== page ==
It’s the first week of March and we’ve already seen temperatures in the 80s here in Oklahoma. Spring is coming early, it seems. We didn’t get much of the winter precipitation that we need, though, so we’ve already been under a burn ban twice in the last month. That doesn’t bode well for the summer. But I’ve been writing! Feedback is a good thing!
One of my goals this year is to write two short stories. I’m halfway there. I kind of cheated, though, since I took a college class in short story writing.
I have been happily challenged in this class, which surprised me because it’s an online class. While I’ve taken several online classes at TCC, I haven’t felt like they were as effective for me as an in-person class. That may have had something to do with one of the instructors.
At any rate, I knew we’d have to write one story for this class, although I was hoping we might do two. The guidance was to write a 2,500-5,000 word story, in any genre we cared for. The professor made the point at the beginning of the term that she taught mostly literary fiction, but would not limit us to that.
After several false starts, I finally found inspiration in Bob Seger’s “Roll Me Away,” from the album The Distance. I posted the 5,142-word story to the class critique forum Wednesday night and sat back to wait.
It’s an odd feeling to post a story like that to a critique group and ask people directly for their feedback. I’ve had beta readers look at my books before, so it’s not a totally unfamiliar thing to do. But the two people who have beta-read for me both volunteered, and I know them well enough that I knew they wouldn’t savage me. I didn’t expect my classmates to be harsh in their critiques, but I only know one of them from another class. Plus there’s some anonymity to an online class, even if you know someone in the real world. There’s an emotional distance or disconnect that doesn’t exist in a class where you’ll see someone in the classroom every other day.
That disconnect is part of what makes some people so brave on Facebook and other social media platforms, I think.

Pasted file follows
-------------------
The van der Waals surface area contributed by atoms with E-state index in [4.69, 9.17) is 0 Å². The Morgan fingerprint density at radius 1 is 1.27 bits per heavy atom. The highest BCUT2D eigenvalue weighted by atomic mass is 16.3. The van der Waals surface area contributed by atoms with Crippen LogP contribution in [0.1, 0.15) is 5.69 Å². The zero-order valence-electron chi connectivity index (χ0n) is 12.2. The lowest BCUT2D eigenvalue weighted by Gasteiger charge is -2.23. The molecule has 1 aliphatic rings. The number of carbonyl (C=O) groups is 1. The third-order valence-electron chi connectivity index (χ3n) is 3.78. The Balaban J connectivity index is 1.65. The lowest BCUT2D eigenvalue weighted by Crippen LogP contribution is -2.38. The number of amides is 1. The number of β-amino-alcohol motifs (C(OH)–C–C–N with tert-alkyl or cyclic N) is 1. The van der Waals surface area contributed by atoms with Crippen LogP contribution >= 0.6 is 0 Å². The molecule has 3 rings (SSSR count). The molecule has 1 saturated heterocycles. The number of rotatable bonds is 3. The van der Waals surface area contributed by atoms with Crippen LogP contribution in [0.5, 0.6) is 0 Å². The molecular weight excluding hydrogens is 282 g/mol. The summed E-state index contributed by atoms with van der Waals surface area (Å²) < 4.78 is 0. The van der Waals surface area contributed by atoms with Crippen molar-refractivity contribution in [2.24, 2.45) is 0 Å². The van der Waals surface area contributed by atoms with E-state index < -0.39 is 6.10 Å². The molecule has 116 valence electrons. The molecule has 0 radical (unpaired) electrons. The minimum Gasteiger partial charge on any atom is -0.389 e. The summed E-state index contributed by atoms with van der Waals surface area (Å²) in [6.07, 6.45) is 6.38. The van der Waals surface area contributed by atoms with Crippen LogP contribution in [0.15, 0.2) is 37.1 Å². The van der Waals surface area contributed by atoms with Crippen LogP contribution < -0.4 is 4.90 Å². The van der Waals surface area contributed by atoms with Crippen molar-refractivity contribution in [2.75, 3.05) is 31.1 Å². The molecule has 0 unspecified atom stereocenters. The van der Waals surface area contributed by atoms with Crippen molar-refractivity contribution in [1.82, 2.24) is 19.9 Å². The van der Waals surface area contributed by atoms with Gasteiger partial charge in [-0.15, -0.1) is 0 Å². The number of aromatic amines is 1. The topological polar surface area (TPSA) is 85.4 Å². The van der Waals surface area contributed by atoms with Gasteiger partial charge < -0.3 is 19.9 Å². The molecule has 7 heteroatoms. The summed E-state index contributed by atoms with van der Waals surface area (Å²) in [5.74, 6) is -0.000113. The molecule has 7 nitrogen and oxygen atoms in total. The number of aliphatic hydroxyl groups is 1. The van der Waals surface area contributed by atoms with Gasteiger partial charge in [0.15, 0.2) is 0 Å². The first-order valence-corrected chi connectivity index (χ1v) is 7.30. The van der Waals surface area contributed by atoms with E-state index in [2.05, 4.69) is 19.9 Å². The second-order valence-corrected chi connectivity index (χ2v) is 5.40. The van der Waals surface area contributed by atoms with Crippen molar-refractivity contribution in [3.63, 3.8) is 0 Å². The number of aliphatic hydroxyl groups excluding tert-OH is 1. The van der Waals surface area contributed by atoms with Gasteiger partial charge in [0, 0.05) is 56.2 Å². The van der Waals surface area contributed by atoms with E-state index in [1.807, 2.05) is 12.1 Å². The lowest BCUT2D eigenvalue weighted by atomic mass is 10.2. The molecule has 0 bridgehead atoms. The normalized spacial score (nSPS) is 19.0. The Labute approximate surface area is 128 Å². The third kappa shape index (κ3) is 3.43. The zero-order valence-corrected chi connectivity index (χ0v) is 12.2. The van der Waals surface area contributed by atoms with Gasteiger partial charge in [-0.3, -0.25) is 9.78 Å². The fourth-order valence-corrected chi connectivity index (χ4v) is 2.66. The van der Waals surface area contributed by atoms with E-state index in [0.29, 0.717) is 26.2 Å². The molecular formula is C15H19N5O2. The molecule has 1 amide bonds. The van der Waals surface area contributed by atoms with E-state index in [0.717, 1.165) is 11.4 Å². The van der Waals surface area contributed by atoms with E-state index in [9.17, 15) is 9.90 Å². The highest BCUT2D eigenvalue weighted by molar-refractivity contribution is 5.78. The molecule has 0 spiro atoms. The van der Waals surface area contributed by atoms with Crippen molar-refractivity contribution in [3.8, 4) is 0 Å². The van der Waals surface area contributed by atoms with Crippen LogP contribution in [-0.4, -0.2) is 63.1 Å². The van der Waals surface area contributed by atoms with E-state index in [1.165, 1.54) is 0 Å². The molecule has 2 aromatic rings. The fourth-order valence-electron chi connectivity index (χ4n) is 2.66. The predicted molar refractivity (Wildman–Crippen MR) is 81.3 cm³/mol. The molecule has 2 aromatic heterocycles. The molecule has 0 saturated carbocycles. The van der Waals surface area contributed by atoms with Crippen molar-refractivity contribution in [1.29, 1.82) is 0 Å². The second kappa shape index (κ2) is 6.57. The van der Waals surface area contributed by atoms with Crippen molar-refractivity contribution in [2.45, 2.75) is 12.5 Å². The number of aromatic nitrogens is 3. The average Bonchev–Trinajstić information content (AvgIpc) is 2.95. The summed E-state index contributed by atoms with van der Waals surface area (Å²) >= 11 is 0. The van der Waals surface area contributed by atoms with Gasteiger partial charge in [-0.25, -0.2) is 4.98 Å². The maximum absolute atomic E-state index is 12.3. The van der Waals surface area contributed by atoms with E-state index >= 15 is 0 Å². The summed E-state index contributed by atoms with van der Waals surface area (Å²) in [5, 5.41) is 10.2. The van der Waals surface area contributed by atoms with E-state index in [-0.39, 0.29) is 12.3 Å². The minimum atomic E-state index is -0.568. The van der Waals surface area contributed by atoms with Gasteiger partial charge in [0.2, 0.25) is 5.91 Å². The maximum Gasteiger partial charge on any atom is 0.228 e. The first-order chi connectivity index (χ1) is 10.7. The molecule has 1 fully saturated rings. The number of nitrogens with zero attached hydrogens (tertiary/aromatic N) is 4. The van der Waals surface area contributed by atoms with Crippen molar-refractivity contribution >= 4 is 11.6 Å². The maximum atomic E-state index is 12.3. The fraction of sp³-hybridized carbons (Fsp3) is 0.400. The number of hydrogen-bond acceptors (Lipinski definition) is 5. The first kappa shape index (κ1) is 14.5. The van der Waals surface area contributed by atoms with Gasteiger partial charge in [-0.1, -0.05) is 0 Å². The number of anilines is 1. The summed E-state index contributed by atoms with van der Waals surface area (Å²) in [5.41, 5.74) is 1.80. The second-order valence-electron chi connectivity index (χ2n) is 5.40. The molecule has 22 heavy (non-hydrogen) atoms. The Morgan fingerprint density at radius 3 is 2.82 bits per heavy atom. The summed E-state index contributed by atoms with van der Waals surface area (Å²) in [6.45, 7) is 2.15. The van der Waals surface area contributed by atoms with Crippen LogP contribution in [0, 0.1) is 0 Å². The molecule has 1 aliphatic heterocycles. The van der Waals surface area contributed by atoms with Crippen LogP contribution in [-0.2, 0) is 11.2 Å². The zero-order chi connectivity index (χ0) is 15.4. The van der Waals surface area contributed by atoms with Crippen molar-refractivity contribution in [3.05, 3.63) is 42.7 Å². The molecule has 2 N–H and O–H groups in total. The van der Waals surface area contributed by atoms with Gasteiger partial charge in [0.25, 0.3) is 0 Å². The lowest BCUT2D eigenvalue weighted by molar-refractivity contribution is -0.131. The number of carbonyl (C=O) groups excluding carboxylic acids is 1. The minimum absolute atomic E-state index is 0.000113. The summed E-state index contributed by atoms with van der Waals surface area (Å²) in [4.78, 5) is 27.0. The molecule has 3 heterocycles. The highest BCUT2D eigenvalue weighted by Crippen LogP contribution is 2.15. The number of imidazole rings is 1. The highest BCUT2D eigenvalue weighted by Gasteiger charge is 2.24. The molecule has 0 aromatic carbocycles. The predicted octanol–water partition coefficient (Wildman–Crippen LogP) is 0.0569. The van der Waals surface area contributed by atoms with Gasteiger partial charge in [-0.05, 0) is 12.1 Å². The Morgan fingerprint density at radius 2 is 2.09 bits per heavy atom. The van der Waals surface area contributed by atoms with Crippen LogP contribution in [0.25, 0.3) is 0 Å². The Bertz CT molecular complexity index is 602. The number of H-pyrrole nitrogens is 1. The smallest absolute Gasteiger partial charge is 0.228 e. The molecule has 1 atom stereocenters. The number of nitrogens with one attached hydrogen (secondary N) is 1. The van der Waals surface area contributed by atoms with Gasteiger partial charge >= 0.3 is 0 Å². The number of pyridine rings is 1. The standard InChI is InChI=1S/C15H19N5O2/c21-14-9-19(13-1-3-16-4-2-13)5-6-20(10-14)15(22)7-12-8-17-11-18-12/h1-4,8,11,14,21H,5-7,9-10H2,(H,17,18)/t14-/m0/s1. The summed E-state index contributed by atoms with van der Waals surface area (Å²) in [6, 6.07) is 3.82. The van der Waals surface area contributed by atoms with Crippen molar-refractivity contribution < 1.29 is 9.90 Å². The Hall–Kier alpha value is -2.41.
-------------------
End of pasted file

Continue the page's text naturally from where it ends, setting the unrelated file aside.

Naturally, I didn’t need to worry. All of the commentaries were favorable. Turns out I need to be careful repeating words; apparently “so” is my word-of-the-week. I started a lot of sentences with it.
One person said, “It is going to be hard for the workshops to maintain the level of quality that you bring to the class.”
The other common comment was that I needed to develop my secondary characters a little more thoroughly. I’d agree with that. I had a good grasp on Charlie, who he was, and why he was doing what he was doing. Lisa and Mike, not so much.
Mike’s a bartender at a roadhouse in a little town in Minnesota. He’s content with where things are in his life right now. Then Charlie shows up and helps him realize that content isn’t the same as happy. But one reader made the comment that it seemed like Mike was just there to move things along.
Lisa is another story. Seger’s lyrics don’t say much about her.
Met a girl and we had a few drinks
And I told her what I’d decided to do
She looked out the window a long long moment
Then she looked into my eyes
She didn’t have to say a thing,
I knew what she was thinkin’
We never even said a word,
We just walked out and got on that bike
And we rolled
And we rolled clean out of sight
I felt a little restricted by the word count, so I know I can say more about her. When I revise this it’s probably going to end up in the 6,500 word range. I think too I tried too hard to mimic the song. I’ve got a lot more time and space to develop people, and I need to make better use of it.
I haven’t decided yet how I’m going to publish the story. I’ve got an idea that I might want to try. One of my branding taglines years ago was going to be “Stories inspired by songs.” Don’t Stop Believing is one of those stories. One story for Red Dirt Justice comes from a Carrie Underwood song.
I figured out that while not every song I’m inspired by is right to be developed into a novel, many of them are fine for a short story. So maybe there’s a short story analogy in my future. I just have to decide which song to do next. I think I’ll have some fun with that, and involve the two or three fans on my mailing list.
It’s a new month, so it’s time to review my goals.
30,892 words for the month, up almost 8,100 from February 2016.
3,533 for the blog.
9,585 for school.
3,341 in emails.
13,933 in social media postings.
I’m still about 29k words off my desired pace for the year, but at the end of January, I was 48k behind, so I’m catching up. I’m also way off my pace for blog posts.
Spring break is coming up in a couple of weeks, so I’m planning on getting much of the editing of Finding Angie done in that time. I still need to work on the title, though.
What books did I read? I only got one read last month, The Battle of Jericho, by Walter Marks, which was OK. I started on Rachel Hall’s Heirlooms, but haven’t gotten very far on it. It’s for my short story class, so it’s required reading, and we know how that affects your interest in a story. Still, I want to get most of the way through it before mid-month, as Hall is going to be in Tulsa on the 19th. I’ve never attended a book reading before and I’m looking forward to this one.
I’ve also added a link to my YouTube channel, such as it is. Find all of my social media channels at the bottom of any page, at the top-right corner of my blog posts, or on my About page.